Emma really has a lot more patience than I do when it comes to these things, waiting with hope that the sign juices will mingle as they are meant to, but slowly developing a backup plan in case it turns out the first try went unnoticed. It occurs to me that it's a little bit like flirting, or riddles. Or bribes. Or cruising for sex in a park. Or testifying very carefully under oath. Or trying to figure out if this is just dinner or dinner plus sex without seeming to care either way. Or like the collective agreement we have to leave unspoken each day the fact that we now have yet one less day to live, since the only people who will understand its importance are nearing death anyway.
It's really not so much like that last example, but . . . it just comes to mind.
Anyway, if I were in Emma's situation with such a (seemingly) grand plan to execute, I'd be a nervous wreck if the clue she had floated in plain sight was never heard from again. A clue that was still viable, live, the next proper plot point of the game narrative Emma had dreamed up. But Emma was totally calm all the time. Hmmm.
Well, she had been, anyway, until the moment the clickety-clack of her keyboard stopped so abruptly that day that she left. But then, at what point were Emma's emotional expressions part of the act? And at what points were they heartfelt?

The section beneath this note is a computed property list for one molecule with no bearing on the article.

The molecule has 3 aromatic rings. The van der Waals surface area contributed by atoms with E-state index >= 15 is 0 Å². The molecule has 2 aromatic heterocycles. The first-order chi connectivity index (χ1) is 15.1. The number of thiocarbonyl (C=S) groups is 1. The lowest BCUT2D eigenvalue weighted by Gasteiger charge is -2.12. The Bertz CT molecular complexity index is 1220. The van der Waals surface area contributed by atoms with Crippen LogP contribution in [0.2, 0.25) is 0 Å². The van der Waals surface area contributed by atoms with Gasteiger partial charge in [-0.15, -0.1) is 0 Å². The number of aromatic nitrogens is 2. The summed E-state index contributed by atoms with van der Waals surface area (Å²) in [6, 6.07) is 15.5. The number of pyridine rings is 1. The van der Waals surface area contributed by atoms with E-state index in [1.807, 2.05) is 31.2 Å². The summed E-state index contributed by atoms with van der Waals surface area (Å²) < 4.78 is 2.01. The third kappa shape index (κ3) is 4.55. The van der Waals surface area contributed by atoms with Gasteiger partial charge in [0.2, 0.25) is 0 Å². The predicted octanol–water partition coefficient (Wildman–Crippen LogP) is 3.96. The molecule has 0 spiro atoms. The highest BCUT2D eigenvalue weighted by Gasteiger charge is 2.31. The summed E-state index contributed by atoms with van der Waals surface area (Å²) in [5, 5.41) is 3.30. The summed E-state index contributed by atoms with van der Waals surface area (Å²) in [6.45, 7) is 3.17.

Or . . . is it possible that it's both?

The app finally finishes downloading just as I noticed that the computer screen was blinking yellow, then blue, then yellow again. It repeated this pattern five times, then finally settled on a blue screen with yellow letters scrolling after a semi-familiar logo that I couldn't quite put my finger on.
The instructions read,
"You are to enter a specific phrase into the input field of the WOMBO Dream app. In order for this to work properly, you must enter and submit the phrase that is displayed within 30 seconds of it appearing. A countdown will begin in a few moments. When it reaches zero, type the the input you see into the WOMBO Dream app."

A countdown timer appears now, counting backwards from forty-two. When it reaches zero, I read the screen, and am forced, bepuzzled, to pause.

A long pause, an enchanting bepuzzlement, and a deep breath followed.